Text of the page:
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This spring I will be teaching a physics course that is new at our school. Titled "Relativity for Poets," it's a nonmathematical freshman gen ed course on Einstein's theory of relativity, and cosmology. There is no lab, and there will be only a tiny amount of traditional-style problem-solving. I'm looking for things I can have my students do that will (a) give them some practice wrestling with the (difficult) concepts, and (b) give me something other than just exams on which to base their grades.

A possibility that I've thought of is something I'll refer to as a "learning narrative." I'm sure I'm not the first person to come up with this. The idea is that the student is assigned to write a 1-2 page paper on a topic that they initially had trouble with. They describe the topic, what they didn't understand, why (in hindsight) they didn't understand it, and how they overcame the difficulty. This should be written in such a way that a future student could read it and benefit from it.

Have others done anything similar to this? Was it successful? Any tips for implementing it effectively?

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When I TA'ed a survey neuroscience course, we had a similar type of assignment where we asked students to select a topic from the course that was challenging for them personally and put together a (short) PowerPoint presentation on that topic as if they were going to teach it to next year's class.

Overall, I thought the assignment was a good one, and the course reviews at the end of the semester generally indicated that the students felt the same way. Many of the reviews commented on the fact that the process of thinking about how to teach the topic to someone helped solidify or clarify things for themselves. Others mentioned that it helped them learn how to learn on their own by searching the web, looking things up at the library, et cetera. Establishing and building upon this skill is key no matter what you end up doing, so I consider this the biggest positive of the assignment.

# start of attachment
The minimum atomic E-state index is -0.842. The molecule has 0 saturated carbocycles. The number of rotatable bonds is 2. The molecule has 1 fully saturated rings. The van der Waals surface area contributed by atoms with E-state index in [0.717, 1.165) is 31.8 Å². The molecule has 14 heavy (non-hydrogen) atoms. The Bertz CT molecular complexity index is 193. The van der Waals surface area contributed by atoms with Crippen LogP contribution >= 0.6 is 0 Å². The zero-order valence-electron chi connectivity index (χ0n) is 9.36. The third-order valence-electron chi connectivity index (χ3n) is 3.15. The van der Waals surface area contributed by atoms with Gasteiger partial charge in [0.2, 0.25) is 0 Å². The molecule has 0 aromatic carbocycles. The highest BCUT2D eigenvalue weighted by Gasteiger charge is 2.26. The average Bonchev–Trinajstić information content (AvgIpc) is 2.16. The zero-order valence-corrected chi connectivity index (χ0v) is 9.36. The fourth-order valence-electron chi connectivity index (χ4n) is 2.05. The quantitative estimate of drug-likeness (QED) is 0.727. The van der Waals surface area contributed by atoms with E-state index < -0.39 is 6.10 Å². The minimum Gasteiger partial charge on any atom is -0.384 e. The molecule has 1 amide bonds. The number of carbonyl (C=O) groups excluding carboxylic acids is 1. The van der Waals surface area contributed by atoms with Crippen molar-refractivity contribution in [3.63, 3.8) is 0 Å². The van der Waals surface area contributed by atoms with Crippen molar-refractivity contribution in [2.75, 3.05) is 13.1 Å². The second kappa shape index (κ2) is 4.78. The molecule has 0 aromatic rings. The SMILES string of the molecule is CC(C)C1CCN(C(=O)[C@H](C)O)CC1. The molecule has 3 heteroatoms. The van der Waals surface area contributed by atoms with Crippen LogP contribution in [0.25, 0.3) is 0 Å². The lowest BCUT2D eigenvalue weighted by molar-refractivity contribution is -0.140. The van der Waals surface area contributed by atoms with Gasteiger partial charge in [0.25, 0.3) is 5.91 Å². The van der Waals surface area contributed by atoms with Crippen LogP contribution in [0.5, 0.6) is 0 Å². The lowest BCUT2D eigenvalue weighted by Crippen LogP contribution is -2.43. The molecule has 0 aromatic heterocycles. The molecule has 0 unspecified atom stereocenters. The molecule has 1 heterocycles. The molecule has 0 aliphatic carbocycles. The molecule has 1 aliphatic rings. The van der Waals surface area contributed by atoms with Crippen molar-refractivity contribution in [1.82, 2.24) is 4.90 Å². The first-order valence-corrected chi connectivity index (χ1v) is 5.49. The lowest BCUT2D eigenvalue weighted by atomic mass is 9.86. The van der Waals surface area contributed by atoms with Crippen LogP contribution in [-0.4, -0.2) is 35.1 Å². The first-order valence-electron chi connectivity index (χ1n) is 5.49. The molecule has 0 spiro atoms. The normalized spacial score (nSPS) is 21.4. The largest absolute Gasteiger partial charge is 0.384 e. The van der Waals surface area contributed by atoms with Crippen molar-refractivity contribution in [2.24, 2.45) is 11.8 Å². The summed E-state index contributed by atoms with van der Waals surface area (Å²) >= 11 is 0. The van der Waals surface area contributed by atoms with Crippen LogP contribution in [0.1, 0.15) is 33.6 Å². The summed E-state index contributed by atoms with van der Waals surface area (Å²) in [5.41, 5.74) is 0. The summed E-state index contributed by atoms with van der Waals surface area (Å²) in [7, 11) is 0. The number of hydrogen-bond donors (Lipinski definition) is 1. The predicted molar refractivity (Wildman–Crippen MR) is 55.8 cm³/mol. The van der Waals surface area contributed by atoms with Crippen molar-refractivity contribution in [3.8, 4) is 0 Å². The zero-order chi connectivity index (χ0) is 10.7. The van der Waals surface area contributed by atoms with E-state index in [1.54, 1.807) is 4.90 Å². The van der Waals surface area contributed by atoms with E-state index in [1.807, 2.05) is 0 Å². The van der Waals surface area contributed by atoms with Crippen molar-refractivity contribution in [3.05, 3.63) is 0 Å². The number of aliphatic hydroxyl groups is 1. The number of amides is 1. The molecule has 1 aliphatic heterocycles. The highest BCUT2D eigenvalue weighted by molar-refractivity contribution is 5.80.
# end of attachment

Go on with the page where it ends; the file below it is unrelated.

The downside seemed to be that many students struggled with the "why they didn't understand it" part. It can be frustrating to not understand something, and especially when the student doesn't plan on pursuing further study in the area (which is probably the case in a class like "Relativity for Poets"), there can be a certain lack of motivation to break through conceptual or other barriers to understanding. You might need to offer some guidance in this particular area of the assignment.

Looking back, one possible improvement might have been to assign these "learning narratives" multiple times throughout the semester. I noticed that a lot of students chose the exact same topic, which might have been because it was truly the hardest topic or because it was the easiest to make a PowerPoint on. We might have gotten more diversity in responses if we split the assignment into two (or more) parts that were due at uniform points across the semester. Plus, we might have been able to reinforce the "learning to learn" aspect of it through repetition. Of course, that's just speculation on my part.

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